Cardiac gene identified as link to Sudden Infant Death Syndrome (SIDS)

November 13, 2001

ROCHESTER, MINN. -- A Mayo Clinic study published in the Nov. 14 edition of the Journal of the American Medical Association has identified a cardiac gene as a link to sudden death syndrome (SIDS).

This finding represents the first molecular evidence to unlock the mystery behind SIDS.

A team of investigators led by Michael J. Ackerman, M.D., Ph.D., from Mayo Clinic, the Arkansas State Crime Laboratory, Baylor College of Medicine and the University of Wisconsin, Madison, examined 93 cases of SIDS or possible SIDS. Tissue collected from these cases was examined for a specific defect within a gene in the heart, the SCN5A gene. The SCN5A gene encodes a cardiac sodium channel that acts as an electrical tunnel and controls the heart's rhythm. Two of the 93 cases possessed SCN5A mutations.

Although that statistic may seem low, it represents a key to preventing future infant deaths by considering lethal heart rhythm disturbances as a possible cause for some cases. Future research will build upon this finding to examine other potential causes of SIDS.

"There will certainly be multiple reasons for SIDS discovered in the future," says Dr. Ackerman, a Mayo Clinic pediatric cardiologist. "Until advances related to the Human Genome Project, proving a cardiac electrical defect in SIDS has been difficult because there are no clues left at autopsy. Through molecular genetic testing on deceased infants, this study, however, identifies a whole new class of genes which could be considered for SIDS."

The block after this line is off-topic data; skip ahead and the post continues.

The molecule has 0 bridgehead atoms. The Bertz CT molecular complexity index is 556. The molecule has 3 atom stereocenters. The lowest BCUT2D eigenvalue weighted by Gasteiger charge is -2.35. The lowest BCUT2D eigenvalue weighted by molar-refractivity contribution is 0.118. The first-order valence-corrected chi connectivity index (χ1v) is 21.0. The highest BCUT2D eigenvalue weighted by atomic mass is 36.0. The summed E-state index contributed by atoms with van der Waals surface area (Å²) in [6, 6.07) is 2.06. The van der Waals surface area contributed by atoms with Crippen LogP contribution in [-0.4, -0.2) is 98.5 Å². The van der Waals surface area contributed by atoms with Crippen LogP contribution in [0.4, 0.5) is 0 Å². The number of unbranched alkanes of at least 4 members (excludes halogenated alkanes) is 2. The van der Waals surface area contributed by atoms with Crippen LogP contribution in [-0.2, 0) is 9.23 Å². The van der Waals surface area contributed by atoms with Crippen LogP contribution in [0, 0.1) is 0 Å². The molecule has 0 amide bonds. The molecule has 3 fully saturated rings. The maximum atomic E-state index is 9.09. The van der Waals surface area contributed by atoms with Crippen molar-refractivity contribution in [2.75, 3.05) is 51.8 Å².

Although the causes of SIDS may be many, most remain in the realm of theories. SIDS, defined as the sudden and unexpected death of an apparently healthy infant, remains elusive and devastating. Despite the efforts of nationwide campaigns recommending infants be placed on their backs during sleep, SIDS continues to be the leading cause of death in the first year of life. Nearly 3,000 infants in the United States will fail to reach their first birthday this year because of SIDS.

What is not yet established is how many SIDS cases can be traced back to cardiac gene mutations. However, if further research demonstrates that 5-10 percent of SIDS cases may be due to such defects, it may be possible in the future to identify such at-risk infants shortly after birth by special molecular genetic tests not currently available. Defects in the identified cardiac channel genes could lead to later risk of death by congenital long QT syndrome or Brugada syndrome in adolescence if a child escapes death by SIDS during infancy.

"This is step one of many that could eventually prevent SIDS," says Dr. Ackerman. "This study attempts to make SIDS less of a mysterious 'black box.' We're just starting to be able to identify those infants that may be at risk for SIDS and take steps to prevent the incidence of death."
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Note: Copies of the study may be obtained from the Journal of the American Medical Association (JAMA) by visiting jama.ama-assn.org.

Dr. Ackerman will be available to respond to inquiries beginning Tuesday, Nov. 13, 2001.

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